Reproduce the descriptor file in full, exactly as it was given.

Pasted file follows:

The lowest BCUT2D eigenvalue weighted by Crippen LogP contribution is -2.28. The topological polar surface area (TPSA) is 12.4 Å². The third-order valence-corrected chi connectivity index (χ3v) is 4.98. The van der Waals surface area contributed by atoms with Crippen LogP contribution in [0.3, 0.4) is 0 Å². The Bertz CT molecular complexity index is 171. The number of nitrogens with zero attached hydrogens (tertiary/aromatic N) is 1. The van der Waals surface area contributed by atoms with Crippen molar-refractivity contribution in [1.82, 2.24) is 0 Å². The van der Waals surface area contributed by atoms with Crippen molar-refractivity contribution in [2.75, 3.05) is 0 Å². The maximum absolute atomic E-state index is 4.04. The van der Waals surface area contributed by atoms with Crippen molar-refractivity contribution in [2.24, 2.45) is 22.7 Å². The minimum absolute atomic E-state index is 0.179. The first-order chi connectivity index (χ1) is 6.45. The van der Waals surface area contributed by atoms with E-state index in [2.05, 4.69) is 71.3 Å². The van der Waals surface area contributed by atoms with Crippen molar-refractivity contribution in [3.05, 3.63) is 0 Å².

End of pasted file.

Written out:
The lowest BCUT2D eigenvalue weighted by Crippen LogP contribution is -2.28. The topological polar surface area (TPSA) is 12.4 Å². The third-order valence-corrected chi connectivity index (χ3v) is 4.98. The van der Waals surface area contributed by atoms with Crippen LogP contribution in [0.3, 0.4) is 0 Å². The Bertz CT molecular complexity index is 171. The number of nitrogens with zero attached hydrogens (tertiary/aromatic N) is 1. The van der Waals surface area contributed by atoms with Crippen molar-refractivity contribution in [1.82, 2.24) is 0 Å². The van der Waals surface area contributed by atoms with Crippen molar-refractivity contribution in [2.75, 3.05) is 0 Å². The maximum absolute atomic E-state index is 4.04. The van der Waals surface area contributed by atoms with Crippen molar-refractivity contribution in [2.24, 2.45) is 22.7 Å². The minimum absolute atomic E-state index is 0.179. The first-order chi connectivity index (χ1) is 6.45. The van der Waals surface area contributed by atoms with E-state index in [2.05, 4.69) is 71.3 Å². The van der Waals surface area contributed by atoms with Crippen molar-refractivity contribution in [3.05, 3.63) is 0 Å².